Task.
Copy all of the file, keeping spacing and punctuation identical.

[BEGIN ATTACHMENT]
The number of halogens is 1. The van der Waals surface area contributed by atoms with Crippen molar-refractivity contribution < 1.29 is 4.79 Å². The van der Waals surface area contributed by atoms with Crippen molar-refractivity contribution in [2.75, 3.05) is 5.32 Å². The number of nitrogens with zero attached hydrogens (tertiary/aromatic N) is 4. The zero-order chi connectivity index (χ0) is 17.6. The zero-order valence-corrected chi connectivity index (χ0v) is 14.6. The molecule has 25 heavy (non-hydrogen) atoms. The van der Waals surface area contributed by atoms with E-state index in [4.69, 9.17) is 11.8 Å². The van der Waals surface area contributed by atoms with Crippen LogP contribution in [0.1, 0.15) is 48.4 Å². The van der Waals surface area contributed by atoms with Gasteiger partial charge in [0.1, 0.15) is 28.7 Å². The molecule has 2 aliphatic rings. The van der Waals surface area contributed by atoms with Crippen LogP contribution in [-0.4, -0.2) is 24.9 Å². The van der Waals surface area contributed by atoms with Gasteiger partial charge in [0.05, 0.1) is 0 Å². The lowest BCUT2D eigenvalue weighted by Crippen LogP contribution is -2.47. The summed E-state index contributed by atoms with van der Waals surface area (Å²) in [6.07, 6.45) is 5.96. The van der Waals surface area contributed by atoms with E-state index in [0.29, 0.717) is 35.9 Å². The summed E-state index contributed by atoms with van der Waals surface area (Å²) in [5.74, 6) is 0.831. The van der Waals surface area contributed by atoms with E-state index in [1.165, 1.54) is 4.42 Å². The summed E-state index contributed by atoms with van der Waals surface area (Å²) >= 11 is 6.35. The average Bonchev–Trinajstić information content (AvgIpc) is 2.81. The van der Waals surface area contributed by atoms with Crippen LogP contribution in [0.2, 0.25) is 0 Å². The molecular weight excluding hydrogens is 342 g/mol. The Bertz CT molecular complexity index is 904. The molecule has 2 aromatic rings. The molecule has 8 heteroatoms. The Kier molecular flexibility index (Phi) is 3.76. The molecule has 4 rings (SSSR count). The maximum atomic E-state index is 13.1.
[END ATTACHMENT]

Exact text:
The number of halogens is 1. The van der Waals surface area contributed by atoms with Crippen molar-refractivity contribution < 1.29 is 4.79 Å². The van der Waals surface area contributed by atoms with Crippen molar-refractivity contribution in [2.75, 3.05) is 5.32 Å². The number of nitrogens with zero attached hydrogens (tertiary/aromatic N) is 4. The zero-order chi connectivity index (χ0) is 17.6. The zero-order valence-corrected chi connectivity index (χ0v) is 14.6. The molecule has 25 heavy (non-hydrogen) atoms. The van der Waals surface area contributed by atoms with E-state index in [4.69, 9.17) is 11.8 Å². The van der Waals surface area contributed by atoms with Crippen LogP contribution in [0.1, 0.15) is 48.4 Å². The van der Waals surface area contributed by atoms with Gasteiger partial charge in [0.1, 0.15) is 28.7 Å². The molecule has 2 aliphatic rings. The van der Waals surface area contributed by atoms with Crippen LogP contribution in [-0.4, -0.2) is 24.9 Å². The van der Waals surface area contributed by atoms with Gasteiger partial charge in [0.05, 0.1) is 0 Å². The lowest BCUT2D eigenvalue weighted by Crippen LogP contribution is -2.47. The summed E-state index contributed by atoms with van der Waals surface area (Å²) in [6.07, 6.45) is 5.96. The van der Waals surface area contributed by atoms with E-state index in [0.29, 0.717) is 35.9 Å². The summed E-state index contributed by atoms with van der Waals surface area (Å²) in [5.74, 6) is 0.831. The van der Waals surface area contributed by atoms with E-state index in [1.165, 1.54) is 4.42 Å². The summed E-state index contributed by atoms with van der Waals surface area (Å²) >= 11 is 6.35. The average Bonchev–Trinajstić information content (AvgIpc) is 2.81. The van der Waals surface area contributed by atoms with Crippen LogP contribution in [0.2, 0.25) is 0 Å². The molecular weight excluding hydrogens is 342 g/mol. The Bertz CT molecular complexity index is 904. The molecule has 2 aromatic rings. The molecule has 8 heteroatoms. The Kier molecular flexibility index (Phi) is 3.76. The molecule has 4 rings (SSSR count). The maximum atomic E-state index is 13.1.